History, Time, Meaning, and Memory

Ideas for the Sociology of Religion


Volume Editor:
It can be said that history is poor sociology that does not account sufficiently for present social circumstances, while sociology is bad history in that it does not go back in time. This volume in the Religion and Social Order series sets out to address these conjoint problems of history and sociology within the disciplinary boundaries of the sociology of religion. History has such a fickle nature that it has seen religion hold varied and different places within the timeline of sociological thought. Religion had a high level of importance among the early founders of sociology. A perceived decline of significance for religion by sociology in the latter half of the twentieth century mirrored the changing social location of religion. The increase in world fundamentalisms, religious movements, private spiritualities and other indicators in the millennial age have brought a renaissance to this longstanding subdiscipline and shown that religion is far from extinction.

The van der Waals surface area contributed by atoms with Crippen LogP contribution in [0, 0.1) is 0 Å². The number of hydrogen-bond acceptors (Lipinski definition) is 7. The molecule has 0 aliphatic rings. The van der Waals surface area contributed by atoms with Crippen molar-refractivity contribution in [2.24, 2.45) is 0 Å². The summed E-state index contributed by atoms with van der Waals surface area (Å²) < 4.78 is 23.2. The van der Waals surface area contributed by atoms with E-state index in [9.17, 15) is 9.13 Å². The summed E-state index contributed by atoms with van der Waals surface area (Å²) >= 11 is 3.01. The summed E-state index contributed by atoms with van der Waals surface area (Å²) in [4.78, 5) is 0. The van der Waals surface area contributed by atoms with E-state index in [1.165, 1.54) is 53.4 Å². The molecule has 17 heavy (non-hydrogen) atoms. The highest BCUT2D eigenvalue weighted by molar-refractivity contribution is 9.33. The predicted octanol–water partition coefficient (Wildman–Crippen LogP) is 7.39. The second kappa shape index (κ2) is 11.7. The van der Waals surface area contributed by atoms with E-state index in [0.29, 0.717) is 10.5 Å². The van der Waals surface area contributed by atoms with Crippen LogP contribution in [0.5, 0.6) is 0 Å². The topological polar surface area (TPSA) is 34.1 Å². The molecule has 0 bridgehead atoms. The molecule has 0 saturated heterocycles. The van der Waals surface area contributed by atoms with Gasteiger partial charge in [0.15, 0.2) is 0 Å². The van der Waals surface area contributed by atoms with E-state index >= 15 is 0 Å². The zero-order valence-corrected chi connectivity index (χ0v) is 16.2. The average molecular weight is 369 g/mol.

Contributors include: Nachman Ben-Yehuda, Peter Beyer, Kevin J. Christiano, Jonathan Eastwood, Elijah Obinna, Pen-Hsuan Lin, Rick Moore, Robert Prus, John H. Simpson, and William H. Swatos, Jr.

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Barbara Jones Denison, Ph.D. (1985) in Sociology Northwestern University, is department chair and directs the graduate leadership program at Shippensburg University. Co-authored Social Problems in Global Perspectives and was assistant editor of the Encyclopedia of Religion and Society. She is past executive officer of the Association for the Sociology of Religion and past president of the Pennsylvania Sociological Society.
All those interested in the contributions that historical scholarship can make to sociological research and theory, particularly with regard to the study of religion-and-society.
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